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Football Reporting


Spain’s Basque quartet of teams have different goals than Real Madrid or Barcelona

Futbol is in our DNA; it’s as central to our culture as our architecture and gastronomy.”

Mikel Barcena speaks for Deportivo Alaves, the Spanish Primera Division club where he serves as sponsorship and activation manager. But he could very well be speaking for soccer in all of Spain — in particular, the four clubs that are the heartbeat and pulse of the Basque region.

Consisting of four provinces in north-east Spain and three in south-west France, the Basque region is home to some of Spain’s biggest clubs. The four — Athletic Bilbao, Sociedad Deportiva (SD) Eibar, Alaves and Real Sociedad — are proud members of the top league in Spain, arguably the best league in the world. Each team holds tight to philosophies specific only to them, but an inquisitive fan might detect more similarities than the clubs, with their loyal and rabid fan bases, would care to admit.

While part of one of the richest leagues in the world, with the likes of Real Madrid and Barcelona sitting atop the financial mountain with what seems like an embarrassment of riches (in both talent and resources), the four teams from Basque Country collectively embrace a philosophy of achieving excellence but not at the risk of sacrificing their strong cultural traditions. The quartet happily play the role of David while the rest of the world is Goliath.

Athletic Bilbao is the only side in top-level European soccer to restrict itself to local players from the Basque region, a rule designed to maintain the team’s identity but not necessarily their racial makeup. SD Eibar, the epitome of the “little engine that could” and playing only its fifth season in Spain’s top division, is one of the smallest clubs in La Liga with a total market value of $72.49 million, a pittance compared to powerhouses like Real Madrid (total market value: $1.18 billion). Their home city (population: 27,406) is quite content with its 8,000-seat Ipurua Municipal Stadium and has little interest in growing for the sake of it.

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Small or not, SD Eibar isn’t at the mercy of Messi’s wrath when Barcelona comes to town as he did on Feb. 22, scoring four goals in a 5-0 win. “It’s literally about surviving,” explains Mark Jones, senior online sports reporter for the Mirror. “Eibar got promoted to La Liga in 2014 for the first time ever, and they just want to stay. Staying above the relegation line means another year; another year of global exposure; another year of playing against Messi and all that that brings; for them, surviving is success.”

Like Athletic Bilbao, SD Eibar recruits heavily from the Basque region, the only notable exception being Takashi Inui, the Japanese attacking midfielder whose presence has worked on and off the field, from a global marketing perspective. Athletic Bilbao believe that their sweet spot is fourth in the La Liga table, in the shadows of (but not too far from) mainstays Real Madrid, Barcelona and Atletico Madrid. “They want to see themselves as the fourth biggest side in Spain,” Jones says of Athletic Bilbao, whose eight league titles are fourth in Spain behind Real, Barca and Atletico.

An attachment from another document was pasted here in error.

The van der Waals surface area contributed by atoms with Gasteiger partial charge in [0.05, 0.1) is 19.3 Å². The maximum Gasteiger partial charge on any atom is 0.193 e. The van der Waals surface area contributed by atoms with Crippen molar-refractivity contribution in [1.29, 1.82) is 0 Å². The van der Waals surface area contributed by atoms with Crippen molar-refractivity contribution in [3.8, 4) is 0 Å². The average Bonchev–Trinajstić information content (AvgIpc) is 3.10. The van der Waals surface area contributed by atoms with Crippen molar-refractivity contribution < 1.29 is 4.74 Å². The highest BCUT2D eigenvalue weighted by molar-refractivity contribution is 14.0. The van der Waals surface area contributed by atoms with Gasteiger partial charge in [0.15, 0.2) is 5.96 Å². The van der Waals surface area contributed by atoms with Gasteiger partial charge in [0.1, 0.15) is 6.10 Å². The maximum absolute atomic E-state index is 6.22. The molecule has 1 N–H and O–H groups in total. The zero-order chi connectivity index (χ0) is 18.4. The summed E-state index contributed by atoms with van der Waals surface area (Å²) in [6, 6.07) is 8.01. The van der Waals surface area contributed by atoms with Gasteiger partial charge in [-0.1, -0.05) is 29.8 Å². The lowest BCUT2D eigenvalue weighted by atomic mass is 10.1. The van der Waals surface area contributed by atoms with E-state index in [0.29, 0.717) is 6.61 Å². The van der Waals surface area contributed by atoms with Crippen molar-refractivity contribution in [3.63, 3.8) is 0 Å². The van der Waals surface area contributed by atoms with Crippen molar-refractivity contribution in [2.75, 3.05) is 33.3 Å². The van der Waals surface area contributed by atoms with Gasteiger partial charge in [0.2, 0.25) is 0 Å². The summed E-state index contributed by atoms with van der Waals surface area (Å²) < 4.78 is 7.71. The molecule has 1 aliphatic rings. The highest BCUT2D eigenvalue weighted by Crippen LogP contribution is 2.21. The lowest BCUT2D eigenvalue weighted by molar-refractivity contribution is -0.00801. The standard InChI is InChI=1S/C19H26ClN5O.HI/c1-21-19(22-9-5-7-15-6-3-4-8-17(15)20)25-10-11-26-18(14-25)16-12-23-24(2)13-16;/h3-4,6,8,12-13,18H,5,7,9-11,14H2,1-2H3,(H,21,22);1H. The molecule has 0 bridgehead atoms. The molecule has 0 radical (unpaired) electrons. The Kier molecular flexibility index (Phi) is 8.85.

“They’ve established a 53,000-seat stadium and they’ve got the European Championships coming in the summer, and they matter. So for them, mattering in the Spanish system is a bigger thing over the championships, the trophies they lift or the records they set.”

At best, success looks different for all four.

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“For Real Madrid, perhaps, success for them is to be the most important club in the world, including throughout the U.S., China, South America and Europe,” explains Javier Ibanez, a La Liga communications manager. “For a team like Eibar, the goal is to remain in first division and for a club that used to be in the third division [and] fourth division for such a long time, for them, they say staying in first division is like a miracle.”

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Alaves, founded in 1921, can understand that. They’ve lived it, having toiled in the bottom divisions for years before earning promotion to La Liga in 2016. Historically a second- or third-division club, Alaves had a good run in the early 2000s: their peak came in 2001, when the club made the final of the 2001 UEFA Cup against Liverpool, losing a heart-breaker, 5-4, to a “golden goal” (a “next goal wins” mechanism no longer used in the sport) in extra time. Relegation would come after the 2002-03 season and by 2007, the club was close to bankruptcy, having accrued a debt of nearly 21 million Euros under Ukrainian-American businessman owner Dmitry Piterman.

“After going back down again to the third division, they would need to be saved by the local basketball team,” explained Jones, speaking of Saski Baskonia, one of the 11 teams in the 16-team EuroLeague that eventually purchased a collective 81 percent stake in the club. The lifeline helped Eibar extend its footprint to other clubs in Europe.

“And they’d come back up again,” Jones continues. “So for them, they have a slightly different outlook given that they’ve been there before, and know what to expect from the level.”

Real Sociedad, meanwhile, sits somewhere in the middle. The club followed the Basque-only homegrown player policy for years, but diverted from it in 1989 when it signed Irish international John Aldridge from Liverpool. The club boasts a strong youth development program, having successfully developed internationally renowned players like World Cup winners Xabi Alonso and Antoine Griezmann, who joined the club as a 12-year-old.

Ask Luki Iriarte, director of Real Sociedad’s Zubieta academy since 2015, and he will tell you that Sociedad hangs its hat on player development, with strong ties to the more than 50 clubs throughout the Gipuzkoa footprint: they also hold fast to a rule of not bringing players until they’re at least 10 years old.